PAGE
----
There are few things more exciting than the prospect of a shiny new design project. Whether it’s a branding, illustration, web, or product design project, it’s all about how you write your proposal—what you include in it and even what you choose to leave out will dictate whether you strike out swinging or hit a home run.

The following recommendations come from over 16 years of attempting to perfect the proposal writing process—things I’ve learned from best-in-class freelancers and design agencies.

Now, before we dive in, let’s tackle 2 of the best pieces of advice I’ve received over the years:

1. Your proposal should never surprise a client

Before you send out a proposal, you’ve probably already communicated at-length with your potential client. During that interaction, you likely covered a lot of ground, including the needs of the project and a budget (or ballpark price) to complete it.  

So, when you send out a proposal, that document should sum up that conversation… and seal the deal. The proposal should not be the first time your client discovers something new about you or the project.

2. Use value-based pricing

In most cases, you’ll want to charge the highest price possible for your work. How? By reinforcing to the client that you’re not selling a commodity. You’re not selling a website, you’re not selling an app—you’re delivering value (great value!) to their business that can in turn increase their revenue and their value. You’re going to help transform their business, and that’s worth much more money than a website or specific deliverable. I mention that now, because it relates to the proposal building process, as well as how to price a project.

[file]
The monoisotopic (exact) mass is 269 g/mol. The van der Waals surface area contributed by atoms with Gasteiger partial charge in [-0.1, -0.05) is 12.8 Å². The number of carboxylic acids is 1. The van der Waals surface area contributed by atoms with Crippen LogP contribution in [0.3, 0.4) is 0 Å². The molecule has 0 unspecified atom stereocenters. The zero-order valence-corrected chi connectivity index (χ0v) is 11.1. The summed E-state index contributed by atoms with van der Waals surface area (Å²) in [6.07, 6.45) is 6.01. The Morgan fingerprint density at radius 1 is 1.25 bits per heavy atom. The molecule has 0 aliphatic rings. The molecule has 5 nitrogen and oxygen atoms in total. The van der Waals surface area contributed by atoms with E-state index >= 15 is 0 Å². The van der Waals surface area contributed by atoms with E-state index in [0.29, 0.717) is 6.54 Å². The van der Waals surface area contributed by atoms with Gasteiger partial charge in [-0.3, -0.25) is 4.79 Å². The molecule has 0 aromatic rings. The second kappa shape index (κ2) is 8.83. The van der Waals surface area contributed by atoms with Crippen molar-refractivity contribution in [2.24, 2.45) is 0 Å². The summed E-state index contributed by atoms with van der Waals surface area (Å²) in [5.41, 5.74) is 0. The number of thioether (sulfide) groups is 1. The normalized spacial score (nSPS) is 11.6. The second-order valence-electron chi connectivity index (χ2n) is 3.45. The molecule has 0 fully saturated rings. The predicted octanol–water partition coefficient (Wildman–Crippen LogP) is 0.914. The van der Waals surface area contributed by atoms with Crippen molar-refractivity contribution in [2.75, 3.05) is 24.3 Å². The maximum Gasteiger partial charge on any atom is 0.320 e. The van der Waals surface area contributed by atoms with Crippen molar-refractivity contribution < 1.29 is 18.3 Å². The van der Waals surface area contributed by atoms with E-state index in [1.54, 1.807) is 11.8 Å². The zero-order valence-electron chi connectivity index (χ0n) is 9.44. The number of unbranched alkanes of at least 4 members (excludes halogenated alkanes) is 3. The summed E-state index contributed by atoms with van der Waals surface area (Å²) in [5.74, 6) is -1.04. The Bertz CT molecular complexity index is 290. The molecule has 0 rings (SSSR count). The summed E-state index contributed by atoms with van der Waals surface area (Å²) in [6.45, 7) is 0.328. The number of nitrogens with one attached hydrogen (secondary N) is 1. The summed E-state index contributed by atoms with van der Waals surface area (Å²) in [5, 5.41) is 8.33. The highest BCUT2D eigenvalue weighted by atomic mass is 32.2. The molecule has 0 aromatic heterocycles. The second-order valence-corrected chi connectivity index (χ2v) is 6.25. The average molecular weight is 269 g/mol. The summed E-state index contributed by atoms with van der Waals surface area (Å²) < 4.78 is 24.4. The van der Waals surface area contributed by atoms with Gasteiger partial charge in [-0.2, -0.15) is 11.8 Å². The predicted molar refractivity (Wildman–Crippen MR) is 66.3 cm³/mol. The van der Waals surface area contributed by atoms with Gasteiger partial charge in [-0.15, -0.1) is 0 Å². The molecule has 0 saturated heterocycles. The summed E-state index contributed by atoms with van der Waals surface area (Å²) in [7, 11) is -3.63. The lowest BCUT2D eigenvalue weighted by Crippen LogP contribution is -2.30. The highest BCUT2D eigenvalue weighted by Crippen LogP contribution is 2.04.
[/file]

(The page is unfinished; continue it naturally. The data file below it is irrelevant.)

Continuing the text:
How to write a proposal: Length and structure

Let’s dip into the proposal itself. For this exercise, we’re aiming for a 1-page document with a simple 5-section structure. No one wants to read a 20-page proposal with a bunch of terms and conditions and long, drawn-out text. If you can say something with less words, then you probably should do that. From a design perspective, simplicity wins. 

How to write a proposal: Overview

Typically, the first section in any proposal is an overview.  The overview usually reinforces back to the client that you understand what their company and product is all about, and what they are asking you to do. 

Related: 7 difficult questions to ask your client up front

Some people start the proposal with something like “I will design a website for your business.” I don’t think this conveys the value you’re potentially bringing them. Instead, I may take a more conversation-like approach:

“I understand that your business is about this and this, and your long-term goals are to do this and that, and that’s the reason that you need a new website. This website will be important in reaching those goals.” 

This information comes from the pre-proposal conversation—you asked relevant questions in that meeting and you’re communicating them back in the proposal as the value propositions. Preferably, you can even describe how the work will help them to achieve a monetary goal:

“I’m going to help you hit $200 million in sales this year, because I will create a high-traffic, high-conversion website for you.”

When you write a proposal this way, it’s more obvious that your price is a great investment. 

How to write a proposal: Why me?